Councils will be much better placed to attract new business and industry, better placed to help their residents get off welfare and reap the benefits of work instead. They will directly benefit from improving the prosperity of the local area that will in turn drive down their benefit bill.

Local authorities will have much greater freedom to administer rebates in a way that best meets local needs and best supports local people whilst safeguards will be put in place to protect the most vulnerable, including pensioners, from any reduction in the support that is on offer.

The changes to the system will be introduced in 2013-14.

Plans to localise council tax benefit are intended to:

  • give councils increased financial freedom and a greater stake in the economic future of their local area - supporting the Government’s wider agenda to enable stronger, balanced economic growth across the country.
  • reduce expenditure on support for council by 10 per cent - the reforms will create stronger incentives for councils to get people back into work and save taxpayers money - reducing the cost of benefits to hard-working families and pensioners.
  • protect the most vulnerable in society, particularly pensioners from any change in their level of support.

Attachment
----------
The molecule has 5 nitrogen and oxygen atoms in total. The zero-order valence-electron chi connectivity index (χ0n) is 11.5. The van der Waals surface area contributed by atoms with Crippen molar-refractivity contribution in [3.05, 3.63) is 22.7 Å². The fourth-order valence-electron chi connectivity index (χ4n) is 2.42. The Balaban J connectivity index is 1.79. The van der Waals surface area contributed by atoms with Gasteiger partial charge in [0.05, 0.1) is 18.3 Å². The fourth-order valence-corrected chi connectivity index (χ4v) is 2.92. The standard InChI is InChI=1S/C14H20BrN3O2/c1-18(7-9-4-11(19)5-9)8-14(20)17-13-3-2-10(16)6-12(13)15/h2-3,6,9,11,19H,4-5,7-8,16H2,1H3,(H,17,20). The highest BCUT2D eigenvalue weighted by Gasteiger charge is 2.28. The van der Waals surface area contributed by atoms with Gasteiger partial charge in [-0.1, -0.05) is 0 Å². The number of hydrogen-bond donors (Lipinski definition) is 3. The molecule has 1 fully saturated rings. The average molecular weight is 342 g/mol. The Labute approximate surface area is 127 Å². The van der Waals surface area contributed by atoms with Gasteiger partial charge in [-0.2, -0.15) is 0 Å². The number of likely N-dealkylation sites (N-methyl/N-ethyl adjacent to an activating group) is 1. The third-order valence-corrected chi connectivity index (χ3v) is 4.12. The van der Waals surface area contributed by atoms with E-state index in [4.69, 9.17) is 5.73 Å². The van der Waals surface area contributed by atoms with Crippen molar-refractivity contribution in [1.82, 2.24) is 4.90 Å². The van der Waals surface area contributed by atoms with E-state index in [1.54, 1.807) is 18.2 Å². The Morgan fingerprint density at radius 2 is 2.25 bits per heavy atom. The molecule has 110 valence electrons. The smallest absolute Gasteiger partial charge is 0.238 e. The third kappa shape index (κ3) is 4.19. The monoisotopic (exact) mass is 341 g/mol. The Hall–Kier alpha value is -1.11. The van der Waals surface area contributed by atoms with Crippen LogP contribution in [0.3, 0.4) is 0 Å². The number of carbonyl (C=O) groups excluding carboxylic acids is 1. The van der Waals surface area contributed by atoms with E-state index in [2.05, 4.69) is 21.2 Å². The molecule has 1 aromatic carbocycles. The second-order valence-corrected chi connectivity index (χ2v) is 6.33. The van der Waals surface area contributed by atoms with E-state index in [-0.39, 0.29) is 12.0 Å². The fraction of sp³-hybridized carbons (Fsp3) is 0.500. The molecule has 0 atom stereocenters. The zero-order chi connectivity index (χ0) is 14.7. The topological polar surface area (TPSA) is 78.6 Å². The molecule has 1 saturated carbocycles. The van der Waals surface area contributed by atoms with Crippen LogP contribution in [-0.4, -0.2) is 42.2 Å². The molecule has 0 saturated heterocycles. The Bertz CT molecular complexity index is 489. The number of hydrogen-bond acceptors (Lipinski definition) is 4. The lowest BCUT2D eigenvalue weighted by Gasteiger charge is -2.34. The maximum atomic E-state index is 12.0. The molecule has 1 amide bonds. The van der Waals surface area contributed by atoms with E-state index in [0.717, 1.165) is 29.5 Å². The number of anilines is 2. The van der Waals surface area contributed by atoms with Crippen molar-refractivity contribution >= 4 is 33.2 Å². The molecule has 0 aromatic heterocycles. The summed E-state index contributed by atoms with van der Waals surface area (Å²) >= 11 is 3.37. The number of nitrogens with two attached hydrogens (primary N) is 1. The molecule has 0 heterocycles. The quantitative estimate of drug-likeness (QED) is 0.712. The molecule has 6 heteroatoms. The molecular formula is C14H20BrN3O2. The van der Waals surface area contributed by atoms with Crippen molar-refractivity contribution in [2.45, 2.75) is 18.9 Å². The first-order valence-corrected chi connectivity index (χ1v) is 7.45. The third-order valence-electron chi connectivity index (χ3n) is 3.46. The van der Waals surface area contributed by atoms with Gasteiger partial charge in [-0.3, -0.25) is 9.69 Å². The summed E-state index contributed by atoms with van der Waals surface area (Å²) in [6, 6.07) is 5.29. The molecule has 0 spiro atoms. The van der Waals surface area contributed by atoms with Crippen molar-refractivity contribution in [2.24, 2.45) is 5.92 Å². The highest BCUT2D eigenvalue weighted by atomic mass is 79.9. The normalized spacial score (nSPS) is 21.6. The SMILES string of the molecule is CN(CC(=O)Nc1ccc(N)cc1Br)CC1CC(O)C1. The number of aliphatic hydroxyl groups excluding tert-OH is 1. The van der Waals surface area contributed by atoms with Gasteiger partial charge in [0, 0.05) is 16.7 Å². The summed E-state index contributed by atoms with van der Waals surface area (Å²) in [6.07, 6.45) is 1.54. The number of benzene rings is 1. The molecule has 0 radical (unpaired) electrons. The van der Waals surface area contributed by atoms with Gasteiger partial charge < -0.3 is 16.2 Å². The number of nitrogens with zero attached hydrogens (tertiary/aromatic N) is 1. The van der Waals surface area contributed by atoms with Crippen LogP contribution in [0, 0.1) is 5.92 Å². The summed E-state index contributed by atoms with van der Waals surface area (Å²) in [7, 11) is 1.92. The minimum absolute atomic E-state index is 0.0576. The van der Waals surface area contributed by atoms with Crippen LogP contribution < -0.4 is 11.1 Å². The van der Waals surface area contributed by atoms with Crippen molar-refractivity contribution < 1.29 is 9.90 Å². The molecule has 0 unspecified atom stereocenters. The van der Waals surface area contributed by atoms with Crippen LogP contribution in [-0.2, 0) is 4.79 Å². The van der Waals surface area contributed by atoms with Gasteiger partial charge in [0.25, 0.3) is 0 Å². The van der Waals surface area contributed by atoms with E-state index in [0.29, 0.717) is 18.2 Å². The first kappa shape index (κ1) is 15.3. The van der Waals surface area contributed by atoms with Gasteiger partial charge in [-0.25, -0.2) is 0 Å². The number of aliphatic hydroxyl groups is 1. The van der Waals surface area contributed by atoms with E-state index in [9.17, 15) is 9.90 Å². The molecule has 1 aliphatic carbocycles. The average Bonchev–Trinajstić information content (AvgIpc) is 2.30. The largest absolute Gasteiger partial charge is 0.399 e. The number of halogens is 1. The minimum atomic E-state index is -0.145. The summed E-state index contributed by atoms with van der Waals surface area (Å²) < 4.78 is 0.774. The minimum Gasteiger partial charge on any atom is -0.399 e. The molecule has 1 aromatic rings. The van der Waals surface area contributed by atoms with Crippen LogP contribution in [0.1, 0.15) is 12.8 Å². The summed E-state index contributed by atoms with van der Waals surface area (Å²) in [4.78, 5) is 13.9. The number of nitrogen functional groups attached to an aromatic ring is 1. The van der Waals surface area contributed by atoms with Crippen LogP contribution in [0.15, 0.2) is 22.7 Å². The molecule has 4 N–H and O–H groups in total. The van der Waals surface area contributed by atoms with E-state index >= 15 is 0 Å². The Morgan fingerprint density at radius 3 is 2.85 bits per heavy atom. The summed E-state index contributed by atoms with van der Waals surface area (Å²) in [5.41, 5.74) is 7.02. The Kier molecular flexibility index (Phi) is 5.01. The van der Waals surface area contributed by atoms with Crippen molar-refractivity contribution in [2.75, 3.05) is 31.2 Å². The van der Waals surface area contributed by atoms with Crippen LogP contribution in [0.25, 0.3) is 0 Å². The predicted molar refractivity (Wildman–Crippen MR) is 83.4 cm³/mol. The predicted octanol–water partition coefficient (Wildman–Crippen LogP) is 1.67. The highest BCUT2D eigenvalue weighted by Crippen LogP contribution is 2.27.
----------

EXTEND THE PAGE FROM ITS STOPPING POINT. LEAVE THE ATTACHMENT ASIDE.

• enable councils to simplify the complex system of criteria and allowances by aligning the support scheme more closely with the council tax system and so help reduce administrative costs.

Promoting work incentives is at the heart of the Government’s programme of welfare reform. Ministers are clear that localised schemes should be delivered while supporting work incentives. One of the aims of localisation is to create stronger incentives for local authorities to get people back into work and support the positive work incentives that will be introduced through the Government’s plans for Universal Credit.

Notes to editors

  1. Localising Support for Council Tax in England: Consultation has been published today:

  2. Council tax benefit is an income-related social security benefit which may be claimed by an eligible individual who is liable to pay council tax in respect of their sole or main residence and who has submitted a claim to the relevant local authority.

In 2011 £4.8 billion was spent on council tax benefit in Great Britain and claimed by 5.8 million people.

Although council tax benefit is a national benefit with policy and rules set by central Government, it is administered by local authorities in England, Scotland and Wales.

The costs of council tax benefit are currently met by DWP from Annually Managed Expenditure.

  1. In 2009/10 fraud and error overpayments in council tax benefit stood at 4.2 per cent of overall expenditure (about £200 million). (Source: National Fraud and Error Statistics 2009/10 (external link)).

  2. Further detail on the current eligibility criteria for council tax benefit can be found here: (external link).

  3. Household equivalent figures are calculated using Household figures from the English Housing Survey for 2009-10 and council tax benefit figures from Single Housing Benefit Extract, January 2011.


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Published 2 August 2011